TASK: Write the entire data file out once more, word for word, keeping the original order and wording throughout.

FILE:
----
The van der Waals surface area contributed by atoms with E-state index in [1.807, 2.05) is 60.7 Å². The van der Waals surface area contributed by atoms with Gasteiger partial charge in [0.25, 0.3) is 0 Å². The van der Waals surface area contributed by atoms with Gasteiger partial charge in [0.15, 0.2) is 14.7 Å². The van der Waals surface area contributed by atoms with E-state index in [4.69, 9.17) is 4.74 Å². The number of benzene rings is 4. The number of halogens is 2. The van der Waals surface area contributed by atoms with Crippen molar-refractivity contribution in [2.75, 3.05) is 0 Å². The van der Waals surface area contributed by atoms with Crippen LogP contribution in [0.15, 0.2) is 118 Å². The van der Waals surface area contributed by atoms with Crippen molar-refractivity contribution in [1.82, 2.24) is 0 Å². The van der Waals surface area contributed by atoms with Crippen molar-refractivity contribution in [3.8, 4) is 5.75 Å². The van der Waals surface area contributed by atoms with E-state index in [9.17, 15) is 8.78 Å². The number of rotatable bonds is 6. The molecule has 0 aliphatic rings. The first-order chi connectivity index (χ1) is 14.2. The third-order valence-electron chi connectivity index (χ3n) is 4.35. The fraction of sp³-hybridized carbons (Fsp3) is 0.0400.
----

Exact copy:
The van der Waals surface area contributed by atoms with E-state index in [1.807, 2.05) is 60.7 Å². The van der Waals surface area contributed by atoms with Gasteiger partial charge in [0.25, 0.3) is 0 Å². The van der Waals surface area contributed by atoms with Gasteiger partial charge in [0.15, 0.2) is 14.7 Å². The van der Waals surface area contributed by atoms with E-state index in [4.69, 9.17) is 4.74 Å². The number of benzene rings is 4. The number of halogens is 2. The van der Waals surface area contributed by atoms with Crippen molar-refractivity contribution in [2.75, 3.05) is 0 Å². The van der Waals surface area contributed by atoms with Crippen LogP contribution in [0.15, 0.2) is 118 Å². The van der Waals surface area contributed by atoms with Crippen molar-refractivity contribution in [1.82, 2.24) is 0 Å². The van der Waals surface area contributed by atoms with Crippen molar-refractivity contribution in [3.8, 4) is 5.75 Å². The van der Waals surface area contributed by atoms with E-state index in [9.17, 15) is 8.78 Å². The number of rotatable bonds is 6. The molecule has 0 aliphatic rings. The first-order chi connectivity index (χ1) is 14.2. The third-order valence-electron chi connectivity index (χ3n) is 4.35. The fraction of sp³-hybridized carbons (Fsp3) is 0.0400.